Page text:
Chapter 8.11, Infection with Mycobacterium tuberculosis complex, of the Terrestrial Code provides an overview of the animal health standards and requirements for demonstrating freedom from bovine tuberculosis or notifying its presence within a country, zone, compartment or herd, and lists the agreed procedures for ensuring safe international movement of animals and animal products. These recommendations are intended to help manage the human and animal health risks associated with animals infected with a member of the Mycobacterium tuberculosis complex (M. bovis, M. caprae and M. tuberculosis).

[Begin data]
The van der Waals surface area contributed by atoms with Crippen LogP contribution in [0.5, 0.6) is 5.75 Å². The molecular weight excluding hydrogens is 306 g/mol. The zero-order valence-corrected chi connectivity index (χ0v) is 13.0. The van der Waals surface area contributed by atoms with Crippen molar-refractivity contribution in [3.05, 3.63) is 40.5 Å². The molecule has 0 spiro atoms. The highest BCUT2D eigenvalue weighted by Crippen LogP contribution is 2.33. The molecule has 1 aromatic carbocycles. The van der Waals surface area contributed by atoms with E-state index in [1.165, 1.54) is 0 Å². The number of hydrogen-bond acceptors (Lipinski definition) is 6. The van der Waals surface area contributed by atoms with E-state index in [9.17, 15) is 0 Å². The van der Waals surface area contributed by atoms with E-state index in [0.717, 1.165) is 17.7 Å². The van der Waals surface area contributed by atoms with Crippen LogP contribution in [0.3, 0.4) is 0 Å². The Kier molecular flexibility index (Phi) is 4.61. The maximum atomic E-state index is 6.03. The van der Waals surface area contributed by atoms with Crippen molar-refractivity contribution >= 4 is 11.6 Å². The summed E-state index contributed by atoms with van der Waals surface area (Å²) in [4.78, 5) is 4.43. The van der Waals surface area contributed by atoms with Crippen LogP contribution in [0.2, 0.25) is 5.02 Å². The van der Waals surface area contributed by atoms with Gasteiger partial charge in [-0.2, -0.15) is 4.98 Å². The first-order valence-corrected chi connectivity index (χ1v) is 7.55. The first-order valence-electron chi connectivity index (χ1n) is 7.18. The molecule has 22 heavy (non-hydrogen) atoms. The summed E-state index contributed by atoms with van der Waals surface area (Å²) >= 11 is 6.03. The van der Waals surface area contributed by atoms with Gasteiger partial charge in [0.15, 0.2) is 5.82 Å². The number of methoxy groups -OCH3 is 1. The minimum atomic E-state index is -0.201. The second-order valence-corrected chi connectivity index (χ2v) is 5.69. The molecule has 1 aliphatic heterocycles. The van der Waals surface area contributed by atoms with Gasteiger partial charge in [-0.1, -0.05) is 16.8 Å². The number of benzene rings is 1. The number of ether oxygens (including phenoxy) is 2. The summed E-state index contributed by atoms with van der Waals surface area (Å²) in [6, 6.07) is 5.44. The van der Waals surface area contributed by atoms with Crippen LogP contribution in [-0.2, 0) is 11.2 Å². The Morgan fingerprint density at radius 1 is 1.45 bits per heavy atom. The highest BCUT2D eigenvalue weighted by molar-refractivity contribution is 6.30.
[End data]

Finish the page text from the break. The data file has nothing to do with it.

Chapter 3.4.6, Bovine tuberculosis, of the Terrestrial Manual provides a detailed description of the disease and recommended laboratory methods to identify the causative agent, as well as the internationally accepted diagnostic techniques for official disease control and eradication programmes and international trade. This chapter also outines the technical standards for manufacturing and testing bovine tuberculosis vaccines and diagnostic tests.